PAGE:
Irish Downgrade

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S&P cut Ireland's credit rating. It nows stands at AA and, with a negative outlook, the risk is another downgrade. The debt-to-GDP ratio is approaching 100% and compared with the low 40% area before the crisis began. S&P cut its triple A rating in March and Ireland's new AA rating is the same as Japan's. The immediate reaction was to take the euro lower, which in any event was trading heavility, and the 10-year spread between Ireland and Germany widened 3-4 bp. It had closed near 200 bp before the weekend.

Ireland's economy is the weakest with the eurozone. The economy contracted in three quarters in '08 having eked out a small gain in Q3 before slumping 7.5% in Q4. Q1 GDP is not due out until late in the month, but another sizeable decline is expected.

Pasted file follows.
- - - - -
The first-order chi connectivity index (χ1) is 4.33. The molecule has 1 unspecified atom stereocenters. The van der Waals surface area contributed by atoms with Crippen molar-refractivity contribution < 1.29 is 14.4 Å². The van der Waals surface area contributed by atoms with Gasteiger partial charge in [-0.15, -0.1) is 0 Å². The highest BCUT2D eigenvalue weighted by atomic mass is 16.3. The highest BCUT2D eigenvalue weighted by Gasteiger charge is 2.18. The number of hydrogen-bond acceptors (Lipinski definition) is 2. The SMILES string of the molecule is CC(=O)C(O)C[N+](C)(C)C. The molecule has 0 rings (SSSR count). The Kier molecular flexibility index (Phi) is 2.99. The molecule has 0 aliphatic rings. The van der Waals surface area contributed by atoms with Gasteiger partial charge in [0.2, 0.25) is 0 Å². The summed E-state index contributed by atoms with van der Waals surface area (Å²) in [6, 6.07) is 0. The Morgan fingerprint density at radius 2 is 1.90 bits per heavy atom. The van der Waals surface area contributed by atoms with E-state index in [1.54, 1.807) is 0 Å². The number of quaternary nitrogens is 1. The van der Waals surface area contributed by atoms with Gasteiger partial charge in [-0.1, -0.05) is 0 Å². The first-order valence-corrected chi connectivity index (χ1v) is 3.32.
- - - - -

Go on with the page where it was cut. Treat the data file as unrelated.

The governing party was crushed in the local and EU parliamentary elections. It faces a vote of confidence tomorrow. Last week's opinion polls and electoral outcome suggest the government's support is shaky. It may be close, but on balance, PM Cowen is expected to survive. Yet if he doesn't, it is probably worth a few knee jerk losses in the euro.

However, Ireland is in an especially difficult place. The cost of the financial bailout, coupled with the loss of tax revenue due to the severe contraction and counter-cyclical spending is proving to be overwhelming. Ireland is not only being squeezed from within the eurozone, where its unit labor costs have risen sharply compared to Germany, and outside the eurozone from the sharp depreciation of sterling on a trade-weighted basis.
Irish Downgrade Irish Downgrade Reviewed by magonomics on June 08, 2009 Rating: 5
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